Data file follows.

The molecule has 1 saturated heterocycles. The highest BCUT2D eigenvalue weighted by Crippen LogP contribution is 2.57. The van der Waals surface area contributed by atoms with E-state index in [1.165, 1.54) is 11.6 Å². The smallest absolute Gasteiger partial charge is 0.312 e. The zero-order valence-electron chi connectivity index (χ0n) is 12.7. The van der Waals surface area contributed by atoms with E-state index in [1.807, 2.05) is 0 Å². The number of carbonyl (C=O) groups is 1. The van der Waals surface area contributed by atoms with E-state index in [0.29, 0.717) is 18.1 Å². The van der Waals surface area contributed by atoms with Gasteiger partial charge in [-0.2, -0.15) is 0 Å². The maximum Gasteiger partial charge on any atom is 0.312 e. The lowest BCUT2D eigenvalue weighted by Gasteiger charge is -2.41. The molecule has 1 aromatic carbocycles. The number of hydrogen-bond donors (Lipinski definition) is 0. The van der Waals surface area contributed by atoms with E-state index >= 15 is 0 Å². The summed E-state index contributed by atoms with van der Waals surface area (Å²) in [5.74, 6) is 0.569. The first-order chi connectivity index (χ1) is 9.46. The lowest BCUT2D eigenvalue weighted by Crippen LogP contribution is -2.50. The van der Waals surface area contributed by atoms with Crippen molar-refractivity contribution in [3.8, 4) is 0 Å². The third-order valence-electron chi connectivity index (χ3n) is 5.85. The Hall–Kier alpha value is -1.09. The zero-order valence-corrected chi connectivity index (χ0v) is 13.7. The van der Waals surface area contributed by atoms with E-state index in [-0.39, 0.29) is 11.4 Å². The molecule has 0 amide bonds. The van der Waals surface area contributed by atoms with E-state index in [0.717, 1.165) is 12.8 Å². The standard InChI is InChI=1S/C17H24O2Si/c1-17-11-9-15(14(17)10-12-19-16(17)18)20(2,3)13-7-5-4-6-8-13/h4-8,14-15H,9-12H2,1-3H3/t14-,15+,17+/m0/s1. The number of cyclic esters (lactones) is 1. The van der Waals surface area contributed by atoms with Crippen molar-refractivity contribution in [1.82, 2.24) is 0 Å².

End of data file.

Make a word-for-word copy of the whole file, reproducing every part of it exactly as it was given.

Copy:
The molecule has 1 saturated heterocycles. The highest BCUT2D eigenvalue weighted by Crippen LogP contribution is 2.57. The van der Waals surface area contributed by atoms with E-state index in [1.165, 1.54) is 11.6 Å². The smallest absolute Gasteiger partial charge is 0.312 e. The zero-order valence-electron chi connectivity index (χ0n) is 12.7. The van der Waals surface area contributed by atoms with E-state index in [1.807, 2.05) is 0 Å². The number of carbonyl (C=O) groups is 1. The van der Waals surface area contributed by atoms with E-state index in [0.29, 0.717) is 18.1 Å². The van der Waals surface area contributed by atoms with Gasteiger partial charge in [-0.2, -0.15) is 0 Å². The maximum Gasteiger partial charge on any atom is 0.312 e. The lowest BCUT2D eigenvalue weighted by Gasteiger charge is -2.41. The molecule has 1 aromatic carbocycles. The number of hydrogen-bond donors (Lipinski definition) is 0. The van der Waals surface area contributed by atoms with E-state index >= 15 is 0 Å². The summed E-state index contributed by atoms with van der Waals surface area (Å²) in [5.74, 6) is 0.569. The first-order chi connectivity index (χ1) is 9.46. The lowest BCUT2D eigenvalue weighted by Crippen LogP contribution is -2.50. The van der Waals surface area contributed by atoms with Crippen molar-refractivity contribution in [3.8, 4) is 0 Å². The third-order valence-electron chi connectivity index (χ3n) is 5.85. The Hall–Kier alpha value is -1.09. The zero-order valence-corrected chi connectivity index (χ0v) is 13.7. The van der Waals surface area contributed by atoms with E-state index in [-0.39, 0.29) is 11.4 Å². The molecule has 0 amide bonds. The van der Waals surface area contributed by atoms with E-state index in [0.717, 1.165) is 12.8 Å². The standard InChI is InChI=1S/C17H24O2Si/c1-17-11-9-15(14(17)10-12-19-16(17)18)20(2,3)13-7-5-4-6-8-13/h4-8,14-15H,9-12H2,1-3H3/t14-,15+,17+/m0/s1. The number of cyclic esters (lactones) is 1. The van der Waals surface area contributed by atoms with Crippen molar-refractivity contribution in [1.82, 2.24) is 0 Å².